You can attribute just about everything you have touched, eaten or worn today to capitalism. But you can also blame it for some of the world’s worst problems. Is it broken? Or an urgent need to reinvent?
Session 2 of TED2022 featured five thought-provoking talks that brought us to some interesting aspects of the capitalism debate — from sweeping rethinkings of the role of government in financial systems to rejuvenation projects in the South Bronx, New York, going through the world of crypto. It also featured follow-up questions from former TED speakers Shari Davis, Maja Bosnic, Michael Tubbs and many others, who challenged session speakers after their presentations.
The event: TED2022 Talks and Performances, Session 2: Capitalism, moderated by TED’s Chris Anderson and Whitney Pennington Rodgers
When and where: Monday, April 11, 2022, at the Vancouver Convention Center in Vancouver, BC, Canada
Speakers: Katherine Mangu-Ward, Aaron Bastani, Majora Carter, Michael Novogratz, Manish Bhardwaj
The interviews in brief:
Katherine Mangu Wardlibertarian journalist
great idea: Government interference makes capitalism less efficient.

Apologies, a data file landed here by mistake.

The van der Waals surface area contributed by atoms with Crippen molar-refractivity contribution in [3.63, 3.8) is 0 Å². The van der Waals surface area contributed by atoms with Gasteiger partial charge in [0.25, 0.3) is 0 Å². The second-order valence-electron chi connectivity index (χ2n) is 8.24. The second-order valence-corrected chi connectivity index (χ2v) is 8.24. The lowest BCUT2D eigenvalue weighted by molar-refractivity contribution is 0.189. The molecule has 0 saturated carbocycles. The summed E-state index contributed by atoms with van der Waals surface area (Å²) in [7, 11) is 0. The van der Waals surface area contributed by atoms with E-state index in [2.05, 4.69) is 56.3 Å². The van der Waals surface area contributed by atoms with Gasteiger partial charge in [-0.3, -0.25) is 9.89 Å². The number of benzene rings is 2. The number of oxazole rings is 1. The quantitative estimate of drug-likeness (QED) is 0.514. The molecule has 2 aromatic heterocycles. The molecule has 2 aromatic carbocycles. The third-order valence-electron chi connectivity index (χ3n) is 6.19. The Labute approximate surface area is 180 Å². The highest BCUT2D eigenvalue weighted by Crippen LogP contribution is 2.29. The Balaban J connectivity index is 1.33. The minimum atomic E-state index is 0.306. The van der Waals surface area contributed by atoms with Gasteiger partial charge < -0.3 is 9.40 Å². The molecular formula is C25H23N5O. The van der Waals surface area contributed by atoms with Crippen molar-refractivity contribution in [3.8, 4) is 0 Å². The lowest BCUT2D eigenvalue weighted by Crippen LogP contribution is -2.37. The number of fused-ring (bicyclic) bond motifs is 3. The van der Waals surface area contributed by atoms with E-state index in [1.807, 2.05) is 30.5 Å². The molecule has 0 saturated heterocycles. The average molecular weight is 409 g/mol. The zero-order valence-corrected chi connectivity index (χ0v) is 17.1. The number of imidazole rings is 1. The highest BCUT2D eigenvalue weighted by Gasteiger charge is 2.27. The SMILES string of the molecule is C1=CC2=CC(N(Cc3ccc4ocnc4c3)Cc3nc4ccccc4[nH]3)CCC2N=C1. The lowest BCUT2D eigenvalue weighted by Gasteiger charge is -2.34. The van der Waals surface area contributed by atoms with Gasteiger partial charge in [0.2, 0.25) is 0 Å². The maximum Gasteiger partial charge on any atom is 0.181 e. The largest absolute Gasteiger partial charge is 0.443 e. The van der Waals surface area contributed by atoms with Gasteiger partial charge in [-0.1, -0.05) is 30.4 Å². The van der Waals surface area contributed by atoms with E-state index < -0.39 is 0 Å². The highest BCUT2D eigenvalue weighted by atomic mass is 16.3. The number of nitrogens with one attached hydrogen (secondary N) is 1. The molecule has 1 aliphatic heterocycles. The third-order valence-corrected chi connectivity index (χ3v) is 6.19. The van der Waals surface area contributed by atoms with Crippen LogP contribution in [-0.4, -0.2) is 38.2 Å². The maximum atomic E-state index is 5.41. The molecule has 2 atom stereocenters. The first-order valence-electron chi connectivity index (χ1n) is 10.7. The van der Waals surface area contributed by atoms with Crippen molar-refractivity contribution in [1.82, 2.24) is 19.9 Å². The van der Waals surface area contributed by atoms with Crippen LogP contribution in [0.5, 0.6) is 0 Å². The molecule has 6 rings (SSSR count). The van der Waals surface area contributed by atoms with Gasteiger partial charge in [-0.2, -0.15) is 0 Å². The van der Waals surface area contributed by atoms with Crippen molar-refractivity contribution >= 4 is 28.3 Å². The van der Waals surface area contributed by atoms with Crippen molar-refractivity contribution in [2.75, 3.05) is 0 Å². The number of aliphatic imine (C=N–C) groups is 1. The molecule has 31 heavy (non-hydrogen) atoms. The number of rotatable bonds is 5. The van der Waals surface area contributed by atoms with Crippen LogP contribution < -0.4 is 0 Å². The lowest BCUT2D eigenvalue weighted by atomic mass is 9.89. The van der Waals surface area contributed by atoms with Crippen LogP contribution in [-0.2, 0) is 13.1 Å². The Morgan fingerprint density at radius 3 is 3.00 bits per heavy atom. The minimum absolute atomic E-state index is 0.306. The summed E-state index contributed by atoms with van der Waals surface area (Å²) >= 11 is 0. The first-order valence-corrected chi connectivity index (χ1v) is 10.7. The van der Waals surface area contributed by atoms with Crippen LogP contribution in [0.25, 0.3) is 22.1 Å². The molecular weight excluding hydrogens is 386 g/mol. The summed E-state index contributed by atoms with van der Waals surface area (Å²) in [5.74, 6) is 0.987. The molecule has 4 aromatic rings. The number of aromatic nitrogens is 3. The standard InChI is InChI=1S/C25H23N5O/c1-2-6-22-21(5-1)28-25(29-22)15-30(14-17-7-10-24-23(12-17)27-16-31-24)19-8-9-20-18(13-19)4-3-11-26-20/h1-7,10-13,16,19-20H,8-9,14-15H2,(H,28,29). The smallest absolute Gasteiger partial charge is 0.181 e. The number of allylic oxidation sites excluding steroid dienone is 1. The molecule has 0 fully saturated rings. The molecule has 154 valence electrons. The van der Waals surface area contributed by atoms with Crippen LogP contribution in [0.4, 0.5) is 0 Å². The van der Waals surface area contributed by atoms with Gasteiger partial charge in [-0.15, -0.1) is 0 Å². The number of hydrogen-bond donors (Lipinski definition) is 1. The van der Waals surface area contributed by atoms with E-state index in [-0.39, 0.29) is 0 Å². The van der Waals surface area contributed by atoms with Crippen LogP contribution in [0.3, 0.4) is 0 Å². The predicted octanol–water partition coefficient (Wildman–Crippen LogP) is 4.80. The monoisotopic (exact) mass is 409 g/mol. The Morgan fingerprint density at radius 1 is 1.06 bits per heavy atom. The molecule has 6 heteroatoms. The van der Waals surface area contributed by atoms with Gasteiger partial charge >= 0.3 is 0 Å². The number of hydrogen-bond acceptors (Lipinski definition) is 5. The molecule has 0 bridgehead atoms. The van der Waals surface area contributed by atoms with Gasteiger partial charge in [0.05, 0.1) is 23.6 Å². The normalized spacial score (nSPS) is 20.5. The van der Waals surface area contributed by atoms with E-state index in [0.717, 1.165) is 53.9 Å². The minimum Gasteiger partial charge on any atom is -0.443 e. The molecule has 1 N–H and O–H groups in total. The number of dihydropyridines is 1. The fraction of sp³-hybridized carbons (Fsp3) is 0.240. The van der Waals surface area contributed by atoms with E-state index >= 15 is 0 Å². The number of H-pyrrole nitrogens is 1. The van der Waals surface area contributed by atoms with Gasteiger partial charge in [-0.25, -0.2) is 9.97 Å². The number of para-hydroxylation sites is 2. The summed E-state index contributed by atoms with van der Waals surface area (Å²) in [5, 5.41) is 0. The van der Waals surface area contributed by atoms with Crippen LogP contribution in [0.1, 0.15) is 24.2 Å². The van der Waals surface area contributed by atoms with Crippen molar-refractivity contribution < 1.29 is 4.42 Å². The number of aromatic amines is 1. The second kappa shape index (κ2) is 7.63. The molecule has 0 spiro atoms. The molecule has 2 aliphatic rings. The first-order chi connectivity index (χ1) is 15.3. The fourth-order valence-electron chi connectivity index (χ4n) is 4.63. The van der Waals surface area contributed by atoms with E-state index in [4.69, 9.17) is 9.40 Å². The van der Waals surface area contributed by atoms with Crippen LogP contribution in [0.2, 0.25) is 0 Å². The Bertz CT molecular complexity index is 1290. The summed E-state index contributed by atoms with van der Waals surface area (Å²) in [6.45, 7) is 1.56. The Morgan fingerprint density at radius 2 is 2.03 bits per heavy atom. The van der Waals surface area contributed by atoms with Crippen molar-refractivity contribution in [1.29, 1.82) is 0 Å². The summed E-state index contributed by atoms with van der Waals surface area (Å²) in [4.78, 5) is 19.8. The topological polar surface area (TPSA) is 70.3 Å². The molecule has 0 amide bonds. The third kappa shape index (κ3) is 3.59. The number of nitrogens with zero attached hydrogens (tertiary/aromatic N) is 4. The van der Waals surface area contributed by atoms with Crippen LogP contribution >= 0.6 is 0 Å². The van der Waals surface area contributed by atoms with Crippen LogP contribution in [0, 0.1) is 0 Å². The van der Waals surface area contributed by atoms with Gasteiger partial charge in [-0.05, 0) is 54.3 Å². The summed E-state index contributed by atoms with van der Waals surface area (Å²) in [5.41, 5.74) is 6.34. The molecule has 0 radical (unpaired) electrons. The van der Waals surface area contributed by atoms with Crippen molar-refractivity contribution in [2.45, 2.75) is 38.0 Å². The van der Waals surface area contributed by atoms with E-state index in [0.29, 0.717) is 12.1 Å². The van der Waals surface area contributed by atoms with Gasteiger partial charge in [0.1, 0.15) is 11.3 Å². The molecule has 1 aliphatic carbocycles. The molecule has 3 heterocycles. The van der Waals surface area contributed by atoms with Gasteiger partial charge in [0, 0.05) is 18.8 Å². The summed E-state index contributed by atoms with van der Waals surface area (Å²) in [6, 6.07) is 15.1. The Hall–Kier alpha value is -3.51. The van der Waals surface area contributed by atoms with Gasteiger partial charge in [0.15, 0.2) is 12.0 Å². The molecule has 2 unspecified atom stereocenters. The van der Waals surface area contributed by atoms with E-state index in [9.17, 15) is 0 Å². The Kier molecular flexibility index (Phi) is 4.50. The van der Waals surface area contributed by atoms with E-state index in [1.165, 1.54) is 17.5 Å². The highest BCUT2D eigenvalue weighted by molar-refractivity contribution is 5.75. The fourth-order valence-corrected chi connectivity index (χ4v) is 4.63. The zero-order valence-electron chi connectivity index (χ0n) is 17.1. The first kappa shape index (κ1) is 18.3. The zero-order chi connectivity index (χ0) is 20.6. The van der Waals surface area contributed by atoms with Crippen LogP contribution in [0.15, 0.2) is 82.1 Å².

How? Capitalism is not a designed system; it’s an emerging problem, says Katherine Mangu-Ward, editor-in-chief of Reason magazine. Just as random mutations in a species produce successful new traits, “weirds” with insane ideas solve problems that drive capitalism – and society. Mangu-Ward credits capitalism with the material progress of mankind over the past two centuries; it was free markets, after all, that encouraged and rewarded the risky schemes that led to cheap artificial fertilizers, electric light, vaccines, personal cell phones, and commercial aviation. She admits that capitalism has also produced a lot of bad ideas and failed projects, but she argues that failure is a necessary evolutionary process. Big governments tend to disagree with Mangu-Ward and often interfere with markets to keep big and powerful corporations from going bankrupt. She asks us to reconsider our qualms about the failure, death of corporations and capitalism, using General Motors (which she says should have been sold for parts years ago) and Facebook (which shrewdly downsized their business to avoid regulation) as examples of companies whose fate might have been better decided by markets than by government intervention.